His repeated attempts to establish multiple connections between the then and the now have allowed critics to classify Ackroyd as a writer belonging to the broad current of historiographic metafiction, a term coined by Linda Hutcheon for a typically postmodernist literary model that “in an ironic and problematic way […] acknowledges that history is not the transparent record of any sure ‘truth’” (129).4 Ackroyd has been incorporated into what has been branded “The New Historical Fiction” (Suzanne Keen) or “British Historiographic Metafiction” (Susana Onega), a literary trend emerging in Britain in the 1980s which “tells stories about [the] past that point to multiple truths or the overturning of an old received Truth, mixes genres, and adopts a parodic or irreverently playful attitude [to] history over an ostensibly normative mimesis” (Keen, “The Historical Turn” 171).5 Along with other texts of the same period by John Fowles, Graham Swift, A.S. Byatt, Martin Amis, Kazuo Ishiguro and Julian Barnes, Ackroyd’s novels have been described as “characterized by a foregrounding of the historical consciousness, most often through a dual or even multiple focus on the fictional present and one or more crucial ‘pasts’” (Janik, “No End”).6 ← 11 | 12 →

Nevertheless, the tenets of historiographic metafiction produce certain disadvantages that originate precisely from its supposed advantages, namely the insistence on the plurality of historical perspectives, heterogeneity, the sense of parody and playing “in” literature. According to Susana Onega, “[b]y depriving history of its pretensions to absolute truth, the New Historicists and the postmodernist creative writers after them have negotiated the reunification of self and world, but have apparently simultaneously deprived this reunification of ultimate significance” (“British” 52). The postmodernist derision of meaning has not been lost on Ackroyd, who persistently refuses to be branded a postmodernist. “I have never really internalized that belief,” he says in an interview, claiming instead that he belongs to “[a] certain kind of London Cockney tradition which combines farce, pathos and melodrama” (qtd. in Schütze 172). The sense of constituting part of a greater cultural whole is a recurrent trope in Ackroyd’s work based on the concept of “English sensibility” which the writer himself has repeatedly identified as the core idea in his texts (Ackroyd, “Englishness” 340). Conveyed by the image of the artistic “line of force,” the most pervasive element of the English cultural legacy, Ackroyd’s oeuvre foregrounds a process of intense cultural exploration in which the writer’s sense of Englishness is a compass guiding him towards the aspects of national heritage that he considers fundamental to its sustenance (Ackroyd, “Englishness” 340).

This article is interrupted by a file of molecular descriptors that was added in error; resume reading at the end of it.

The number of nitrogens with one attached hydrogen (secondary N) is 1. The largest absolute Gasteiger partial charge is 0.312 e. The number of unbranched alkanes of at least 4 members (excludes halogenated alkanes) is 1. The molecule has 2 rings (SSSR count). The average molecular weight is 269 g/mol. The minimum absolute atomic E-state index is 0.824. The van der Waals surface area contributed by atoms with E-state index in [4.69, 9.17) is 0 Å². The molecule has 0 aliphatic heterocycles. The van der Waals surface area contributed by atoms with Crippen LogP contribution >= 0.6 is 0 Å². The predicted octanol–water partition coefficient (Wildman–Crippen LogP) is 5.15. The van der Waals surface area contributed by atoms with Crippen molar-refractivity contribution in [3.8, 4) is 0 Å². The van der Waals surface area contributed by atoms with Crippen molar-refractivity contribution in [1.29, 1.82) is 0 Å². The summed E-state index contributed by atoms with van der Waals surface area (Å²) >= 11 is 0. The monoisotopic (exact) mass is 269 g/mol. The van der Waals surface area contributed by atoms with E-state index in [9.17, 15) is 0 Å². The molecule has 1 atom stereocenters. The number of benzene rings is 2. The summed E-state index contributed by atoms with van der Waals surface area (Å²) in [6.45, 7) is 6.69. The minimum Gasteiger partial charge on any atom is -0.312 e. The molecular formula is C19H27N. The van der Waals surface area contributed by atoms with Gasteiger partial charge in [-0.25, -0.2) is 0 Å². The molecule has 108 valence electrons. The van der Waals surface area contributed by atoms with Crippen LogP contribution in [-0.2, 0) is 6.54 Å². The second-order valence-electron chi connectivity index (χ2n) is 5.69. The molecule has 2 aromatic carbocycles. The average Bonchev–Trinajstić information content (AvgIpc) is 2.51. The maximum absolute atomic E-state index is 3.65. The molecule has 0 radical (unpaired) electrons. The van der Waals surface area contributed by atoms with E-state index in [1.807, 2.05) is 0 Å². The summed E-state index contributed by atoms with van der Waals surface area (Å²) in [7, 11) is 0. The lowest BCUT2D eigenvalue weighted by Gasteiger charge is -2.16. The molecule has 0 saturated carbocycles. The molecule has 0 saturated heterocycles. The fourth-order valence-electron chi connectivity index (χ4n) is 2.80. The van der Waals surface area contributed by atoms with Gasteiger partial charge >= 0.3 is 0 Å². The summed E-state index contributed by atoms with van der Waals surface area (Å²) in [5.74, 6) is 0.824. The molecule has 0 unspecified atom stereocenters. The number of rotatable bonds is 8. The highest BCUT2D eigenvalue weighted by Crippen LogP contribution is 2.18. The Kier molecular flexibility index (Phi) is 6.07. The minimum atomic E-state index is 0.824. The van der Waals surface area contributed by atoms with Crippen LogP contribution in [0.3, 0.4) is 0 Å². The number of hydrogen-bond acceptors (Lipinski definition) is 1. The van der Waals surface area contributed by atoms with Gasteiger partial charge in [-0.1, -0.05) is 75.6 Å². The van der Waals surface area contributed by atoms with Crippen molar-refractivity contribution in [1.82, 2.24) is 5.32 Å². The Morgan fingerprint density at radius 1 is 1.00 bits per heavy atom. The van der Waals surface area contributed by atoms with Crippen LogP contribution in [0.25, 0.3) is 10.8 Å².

First and foremost, though, Peter Ackroyd is an urban writer, for whom the city, “the landscape of [his] imagination,” constitutes the central meaning-generating mechanism in his writing (“London Luminaries” 346). Hailed as “the Pearly King of [the] metropolitan novelists,” Ackroyd seems to have established an intensely intimate relationship with the city (Lewis 181); according to Barry Lewis, “London is never just a passive setting in [Ackroyd’s] books but a major presence and determinant of the events that unfold through the windings of time in its streets and suburbs” (181). One of the key aspects of Ackroyd’s approach to London is a particular sort of its dwellers: the artists whom he calls “Cockney visionaries.” Such men (and it would seem only men: William Blake, William Turner, William Hogarth, Dan Leno, to name a few) retain and pass forward a unique “London sensibility,” based on merging “pathos and comedy, high tragedy and low farce” (Ackroyd, “London Luminaries” 345). Considered together, these artists represent ← 12 | 13 → “a definite pattern of continuity” (Ackroyd, “London Luminaries” 346) correlated with a “London visionary tradition” (Onega, “Interview”).7 Ackroyd regards himself as an heir to the legacy of the city:

I often wondered where my novels came from – or rather, I knew where they came from, but I never understood why they took the form which they did. I am always accused of mixing the comic with the serious, of creating theatrical caricatures, of treating fiction as if it were some kind of intellectual or cultural pantomime. This puzzled me because I really couldn’t help myself. It just happened. Now, at last, I know why it happened. I was coming into my inheritance. (Ackroyd, “London Luminaries” 346)

The theme of retaining one’s heritage and drawing a pattern that provides the individual with a sense of belonging to a greater whole constitutes one of the fundamentals of Ackroyd’s approach to literature, broadening the perspective imposed by historiographic metafiction. At the same time, Ackroyd’s insistence on the significance of the relationship between the city and its inhabitants makes him one of the most significant urban novelists in Britain.


Despite a plethora of critical analyses, there are few more relevant comments on Peter Ackroyd’s oeuvre than Barry Lewis’ remark on the writer’s 1992 novel English Music, which the critic praised for highlighting “a close association with place, a love of theatrical spectacle, and an acute awareness of historical and cultural continuity” (66). It is, indeed, an apt synopsis of Ackroyd’s “territorial imperative” (qtd. in Lewis 128): the city becomes a stage upon which the writer’s games with history take place during the process of creating “transhistorical ← 13 | 14 → connectedness,” a pattern of cultural unity developed throughout English history (Onega, Metafiction 107).8


ISBN (Hardcover)
Publication date
2015 (February)
Chronotyp Postmoderne Semiotik
Frankfurt am Main, Berlin, Bern, Bruxelles, New York, Oxford, Wien, 2015. 214 pp.

Biographical notes

Marta Komsta (Author)

Marta Komsta is Assistant Professor of English Literature at Maria Curie-Skłodowska University, Lublin (Poland). She published on space as well as utopian and Gothic conventions in contemporary British and American literature and film.


Title: Welcome to the Chemical Theatre